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Rum and Vodka boosts awareness

By Lance Cpl. Sarah Wolff-Daiz | | February 21, 2013


A former Marine sat alone, illuminated by the stage lights as he performed an excerpt from the monologue “Rum and Vodka,” for Marines and sailors during an alcohol and substance abuse awareness and prevention training here Feb. 15.

Outside the Wire produced the one-man show and is a social impact production company that uses theater and a variety of media sources to create awareness of social health issues.

Actor Adam Driver read an excerpt from the one-man play written by Irish playwright Conor McPherson, which depicts the fictional confession of a 24-year-old, Irish man living in Dublin.

It was written during a period in McPherson’s life when he frequently drank alcohol to excess, which eventually led to his organs failing at the age of 35, said Bryan Doerries, the artistic director and co-founder of Outside the Wire.

Doerries was inspired to use the play “Rum and Vodka,” while sitting at an Irish pub when touring at the United States Naval Base Guantanamo Bay.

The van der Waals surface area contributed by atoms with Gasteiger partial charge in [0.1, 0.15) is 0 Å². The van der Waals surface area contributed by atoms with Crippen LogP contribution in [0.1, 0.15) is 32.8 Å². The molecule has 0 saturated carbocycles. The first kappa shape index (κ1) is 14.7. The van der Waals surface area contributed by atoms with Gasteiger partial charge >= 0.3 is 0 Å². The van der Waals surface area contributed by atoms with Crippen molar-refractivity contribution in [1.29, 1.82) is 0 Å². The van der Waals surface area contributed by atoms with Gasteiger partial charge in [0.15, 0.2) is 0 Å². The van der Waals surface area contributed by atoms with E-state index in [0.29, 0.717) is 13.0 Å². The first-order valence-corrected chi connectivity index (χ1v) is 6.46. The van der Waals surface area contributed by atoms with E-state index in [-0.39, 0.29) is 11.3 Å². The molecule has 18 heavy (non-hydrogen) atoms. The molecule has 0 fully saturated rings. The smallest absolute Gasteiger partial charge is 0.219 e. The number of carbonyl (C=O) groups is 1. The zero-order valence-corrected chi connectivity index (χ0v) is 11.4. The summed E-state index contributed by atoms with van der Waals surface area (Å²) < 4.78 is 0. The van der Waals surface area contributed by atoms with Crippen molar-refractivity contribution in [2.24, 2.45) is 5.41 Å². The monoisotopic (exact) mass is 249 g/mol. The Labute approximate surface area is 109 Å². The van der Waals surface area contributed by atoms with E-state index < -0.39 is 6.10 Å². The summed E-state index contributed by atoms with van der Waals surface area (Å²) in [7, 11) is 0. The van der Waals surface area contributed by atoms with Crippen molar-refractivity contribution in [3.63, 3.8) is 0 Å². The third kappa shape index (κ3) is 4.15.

“All of our projects start with the question ‘Who’s the audience?’ said Doerries. “It occurred to us that every military installation we went to had an Irish pub.”

Doerries said the play is relatable because Americans relate their drinking culture to that of the Irish drinking culture.

“We’re not saying to the audience, ‘This is you.’ We’re asking, ‘What do you see of yourself in this?’” Doerries explained.

After the 23-minute production, the stage was occupied by a panel of three Marines and a woman from the substance abuse center here. The panel began an open discussion by sharing personal accounts that helped the audience identify with the character.

“The key take away from this play is to remember that when you’re drinking, you might not care what happens to you, but it’s never just you. Your actions have consequences for other people,” Lance Cpl. Andrew Lukosevic, an intelligence specialist with 1st Intelligence Battalion here.

After the panel, several audience members shared their opinions and personal experiences with alcohol related incidents.

Doerries said they developed the program to present issues the military community could sit and talk about in an engaging way.

This play was the first of 20 performances scheduled for the Marines Corps, Doerries said. For the next few months Outside the Wire will be visiting bases in Miramar, Twentynine Palms, Hawaii, Japan and North Carolina.

For more information on “Rum and Vodka,” or Outside the Wire’s other programs, visit their website.

Contact Lance Cpl. Sarah Wolff-Diaz at sarah.wolff@usmc.mil